Credit cards are the most used payment method in the United States. They can be extremely handy, and extremely harmful if used incorrectly.

We are inundated with credit card offers, and they all sound enticing, but what do those flashy offers like 0% APR, double miles and cash back really cost you? Here are a few tips to help you decide which card is best for your situation.

Check your credit

If it’s time for your first card, you’ll need to ease into the world of credit. Check your credit score using a free service like Credit Sesame or Credit Karma. From there you can figure out which card will be the best to help you build credit. Remember, start with a low limit, so you don’t lose control using plastic.

Which card is best?

For college students

If you’re enrolled in post-secondary education, US News and World Report gives the Bank of America Student card the thumbs up. No annual fee, zero-percent annual percentage rate and a spending limit will help students manage their budgets. However, there is a high interest rate.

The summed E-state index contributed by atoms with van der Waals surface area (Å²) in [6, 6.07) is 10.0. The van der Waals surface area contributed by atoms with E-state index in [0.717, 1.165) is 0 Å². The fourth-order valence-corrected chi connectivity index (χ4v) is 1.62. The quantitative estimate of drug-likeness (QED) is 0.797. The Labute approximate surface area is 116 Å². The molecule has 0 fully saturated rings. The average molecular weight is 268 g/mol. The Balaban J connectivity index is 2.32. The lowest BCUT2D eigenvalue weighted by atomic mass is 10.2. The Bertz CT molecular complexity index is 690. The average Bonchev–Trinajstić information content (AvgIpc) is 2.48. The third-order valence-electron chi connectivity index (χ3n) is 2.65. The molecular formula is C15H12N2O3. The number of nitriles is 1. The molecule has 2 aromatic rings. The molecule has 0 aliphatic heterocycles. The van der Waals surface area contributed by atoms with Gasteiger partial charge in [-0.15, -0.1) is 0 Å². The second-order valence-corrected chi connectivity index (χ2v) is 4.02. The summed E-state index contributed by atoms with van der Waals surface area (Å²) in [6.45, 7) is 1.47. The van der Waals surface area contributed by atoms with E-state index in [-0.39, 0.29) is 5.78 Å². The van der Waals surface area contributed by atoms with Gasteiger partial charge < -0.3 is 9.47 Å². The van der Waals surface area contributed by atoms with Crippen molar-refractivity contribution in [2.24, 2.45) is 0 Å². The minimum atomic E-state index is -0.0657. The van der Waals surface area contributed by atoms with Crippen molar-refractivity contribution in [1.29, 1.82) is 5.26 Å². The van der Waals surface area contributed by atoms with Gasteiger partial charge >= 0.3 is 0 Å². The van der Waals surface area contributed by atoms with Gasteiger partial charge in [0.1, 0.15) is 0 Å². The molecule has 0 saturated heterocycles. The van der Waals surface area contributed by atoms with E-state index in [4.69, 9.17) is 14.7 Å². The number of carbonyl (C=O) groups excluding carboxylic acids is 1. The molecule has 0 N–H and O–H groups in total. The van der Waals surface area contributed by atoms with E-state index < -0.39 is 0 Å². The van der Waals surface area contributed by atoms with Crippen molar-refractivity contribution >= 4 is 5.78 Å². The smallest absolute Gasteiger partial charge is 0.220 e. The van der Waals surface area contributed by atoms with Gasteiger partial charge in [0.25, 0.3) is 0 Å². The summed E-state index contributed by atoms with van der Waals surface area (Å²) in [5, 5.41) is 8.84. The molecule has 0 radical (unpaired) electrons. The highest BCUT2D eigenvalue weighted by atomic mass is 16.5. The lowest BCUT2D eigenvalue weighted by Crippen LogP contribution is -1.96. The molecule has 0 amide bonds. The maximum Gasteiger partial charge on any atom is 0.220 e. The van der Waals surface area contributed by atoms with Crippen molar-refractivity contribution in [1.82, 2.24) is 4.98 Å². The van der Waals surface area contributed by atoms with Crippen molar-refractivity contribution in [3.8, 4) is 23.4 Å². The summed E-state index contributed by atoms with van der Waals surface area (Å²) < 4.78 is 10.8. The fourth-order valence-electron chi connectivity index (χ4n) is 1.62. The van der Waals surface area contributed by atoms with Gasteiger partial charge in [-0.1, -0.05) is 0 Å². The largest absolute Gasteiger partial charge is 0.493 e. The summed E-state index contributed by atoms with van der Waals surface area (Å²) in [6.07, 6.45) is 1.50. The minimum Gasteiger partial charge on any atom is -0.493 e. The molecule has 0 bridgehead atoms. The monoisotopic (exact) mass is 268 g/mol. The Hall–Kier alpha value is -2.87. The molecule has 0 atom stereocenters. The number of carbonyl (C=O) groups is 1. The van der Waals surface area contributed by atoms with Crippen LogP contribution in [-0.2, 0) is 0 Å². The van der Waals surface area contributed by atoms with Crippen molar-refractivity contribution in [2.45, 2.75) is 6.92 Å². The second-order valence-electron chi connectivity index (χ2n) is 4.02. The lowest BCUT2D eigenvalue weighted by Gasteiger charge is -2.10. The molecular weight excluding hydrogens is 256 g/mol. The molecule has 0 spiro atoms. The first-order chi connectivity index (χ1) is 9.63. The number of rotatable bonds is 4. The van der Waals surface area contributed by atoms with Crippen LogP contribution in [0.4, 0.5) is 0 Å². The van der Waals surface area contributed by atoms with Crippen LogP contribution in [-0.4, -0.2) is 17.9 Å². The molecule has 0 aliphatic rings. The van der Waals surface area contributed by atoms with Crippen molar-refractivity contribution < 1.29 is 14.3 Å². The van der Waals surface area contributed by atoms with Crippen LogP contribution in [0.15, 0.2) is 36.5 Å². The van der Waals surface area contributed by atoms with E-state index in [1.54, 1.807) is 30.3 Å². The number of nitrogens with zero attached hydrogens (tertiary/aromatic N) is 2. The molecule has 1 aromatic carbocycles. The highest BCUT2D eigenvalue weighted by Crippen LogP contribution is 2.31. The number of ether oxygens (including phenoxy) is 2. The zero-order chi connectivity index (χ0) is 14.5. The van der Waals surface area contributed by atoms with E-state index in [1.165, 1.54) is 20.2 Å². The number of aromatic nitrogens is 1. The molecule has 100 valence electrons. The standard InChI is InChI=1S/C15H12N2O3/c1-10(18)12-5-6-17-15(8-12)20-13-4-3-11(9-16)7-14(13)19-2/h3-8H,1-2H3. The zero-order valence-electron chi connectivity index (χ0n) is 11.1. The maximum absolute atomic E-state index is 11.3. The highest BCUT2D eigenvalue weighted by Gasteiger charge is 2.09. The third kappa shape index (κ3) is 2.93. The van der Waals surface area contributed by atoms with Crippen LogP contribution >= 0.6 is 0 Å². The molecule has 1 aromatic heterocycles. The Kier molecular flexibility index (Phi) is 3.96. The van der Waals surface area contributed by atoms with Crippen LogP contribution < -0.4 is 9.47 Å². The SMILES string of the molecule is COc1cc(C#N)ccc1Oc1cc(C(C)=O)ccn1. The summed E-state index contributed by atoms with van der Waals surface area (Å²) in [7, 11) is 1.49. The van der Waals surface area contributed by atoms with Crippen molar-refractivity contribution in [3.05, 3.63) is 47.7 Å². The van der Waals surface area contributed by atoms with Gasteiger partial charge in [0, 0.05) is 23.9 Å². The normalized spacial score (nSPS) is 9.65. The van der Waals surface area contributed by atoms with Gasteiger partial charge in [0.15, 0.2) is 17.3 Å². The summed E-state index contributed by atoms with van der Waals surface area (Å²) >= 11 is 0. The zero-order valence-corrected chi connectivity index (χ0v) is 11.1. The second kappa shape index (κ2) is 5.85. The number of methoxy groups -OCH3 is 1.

If your credit score is low

If you have less than stellar credit, consider a secured card. WalletHub suggests the Open Sky Card. Approval is easy because a cash deposit is required as collateral. Plus, there’s no credit check necessary to apply. On the downside, there’s a $35 annual fee and high interest rates.

For travel enthusiasts

If you’re a travel nut, flight rewards might make sense. US News and World Report believes the Capital One Venture Rewards will get you to your destination quicker with a large sign-up bonus and two miles for every dollar you spend. If you’re not a big-credit user, make sure the $95 annual fee isn’t more than what you’d save on a potential flight.

If you want cash back

Looking for cash back? WalletHub is big on the Citi Double Cash Card. It offers 0% interest for 18 months, no annual fee, and 2% cashback which means everything you buy is essentially discounted by that percent.

The key with any reward card is it’s only useful if you pay your balance off in full. These cards usually charge very high interest rates, so any victory of a rewards is actually a giant defeat if interest payments are needed.

Practice financial discipline and these cards can be a great way to knock down some debt and put money back in your pocket in the process.